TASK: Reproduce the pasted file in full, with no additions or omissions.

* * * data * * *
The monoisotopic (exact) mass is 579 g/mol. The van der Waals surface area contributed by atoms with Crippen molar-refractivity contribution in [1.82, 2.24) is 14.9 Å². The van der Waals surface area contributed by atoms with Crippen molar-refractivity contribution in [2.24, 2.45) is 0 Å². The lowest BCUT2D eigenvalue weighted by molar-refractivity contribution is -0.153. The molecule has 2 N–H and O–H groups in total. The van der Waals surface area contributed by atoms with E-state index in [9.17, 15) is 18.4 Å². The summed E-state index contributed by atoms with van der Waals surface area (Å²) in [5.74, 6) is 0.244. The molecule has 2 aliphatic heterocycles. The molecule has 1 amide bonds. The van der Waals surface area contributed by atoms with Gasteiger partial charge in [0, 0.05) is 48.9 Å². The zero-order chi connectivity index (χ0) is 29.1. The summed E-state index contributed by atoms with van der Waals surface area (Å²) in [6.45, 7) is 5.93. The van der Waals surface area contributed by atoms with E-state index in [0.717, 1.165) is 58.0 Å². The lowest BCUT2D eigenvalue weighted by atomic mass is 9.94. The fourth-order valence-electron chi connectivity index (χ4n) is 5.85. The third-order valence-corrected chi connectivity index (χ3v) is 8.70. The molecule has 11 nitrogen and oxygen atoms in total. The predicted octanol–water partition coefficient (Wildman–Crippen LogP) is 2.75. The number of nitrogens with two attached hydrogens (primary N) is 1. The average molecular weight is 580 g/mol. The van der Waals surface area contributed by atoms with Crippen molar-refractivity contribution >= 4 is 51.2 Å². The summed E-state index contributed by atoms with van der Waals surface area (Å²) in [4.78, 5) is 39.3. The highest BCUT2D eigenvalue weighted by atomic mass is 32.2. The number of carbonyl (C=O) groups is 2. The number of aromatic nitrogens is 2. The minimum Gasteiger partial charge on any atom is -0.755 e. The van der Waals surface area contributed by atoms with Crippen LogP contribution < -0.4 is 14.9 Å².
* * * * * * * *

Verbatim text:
The monoisotopic (exact) mass is 579 g/mol. The van der Waals surface area contributed by atoms with Crippen molar-refractivity contribution in [1.82, 2.24) is 14.9 Å². The van der Waals surface area contributed by atoms with Crippen molar-refractivity contribution in [2.24, 2.45) is 0 Å². The lowest BCUT2D eigenvalue weighted by molar-refractivity contribution is -0.153. The molecule has 2 N–H and O–H groups in total. The van der Waals surface area contributed by atoms with E-state index in [9.17, 15) is 18.4 Å². The summed E-state index contributed by atoms with van der Waals surface area (Å²) in [5.74, 6) is 0.244. The molecule has 2 aliphatic heterocycles. The molecule has 1 amide bonds. The van der Waals surface area contributed by atoms with Gasteiger partial charge in [0, 0.05) is 48.9 Å². The zero-order chi connectivity index (χ0) is 29.1. The summed E-state index contributed by atoms with van der Waals surface area (Å²) in [6.45, 7) is 5.93. The van der Waals surface area contributed by atoms with E-state index in [0.717, 1.165) is 58.0 Å². The lowest BCUT2D eigenvalue weighted by atomic mass is 9.94. The fourth-order valence-electron chi connectivity index (χ4n) is 5.85. The third-order valence-corrected chi connectivity index (χ3v) is 8.70. The molecule has 11 nitrogen and oxygen atoms in total. The predicted octanol–water partition coefficient (Wildman–Crippen LogP) is 2.75. The number of nitrogens with two attached hydrogens (primary N) is 1. The average molecular weight is 580 g/mol. The van der Waals surface area contributed by atoms with Crippen molar-refractivity contribution >= 4 is 51.2 Å². The summed E-state index contributed by atoms with van der Waals surface area (Å²) in [4.78, 5) is 39.3. The highest BCUT2D eigenvalue weighted by atomic mass is 32.2. The number of carbonyl (C=O) groups is 2. The number of aromatic nitrogens is 2. The minimum Gasteiger partial charge on any atom is -0.755 e. The van der Waals surface area contributed by atoms with Crippen LogP contribution < -0.4 is 14.9 Å².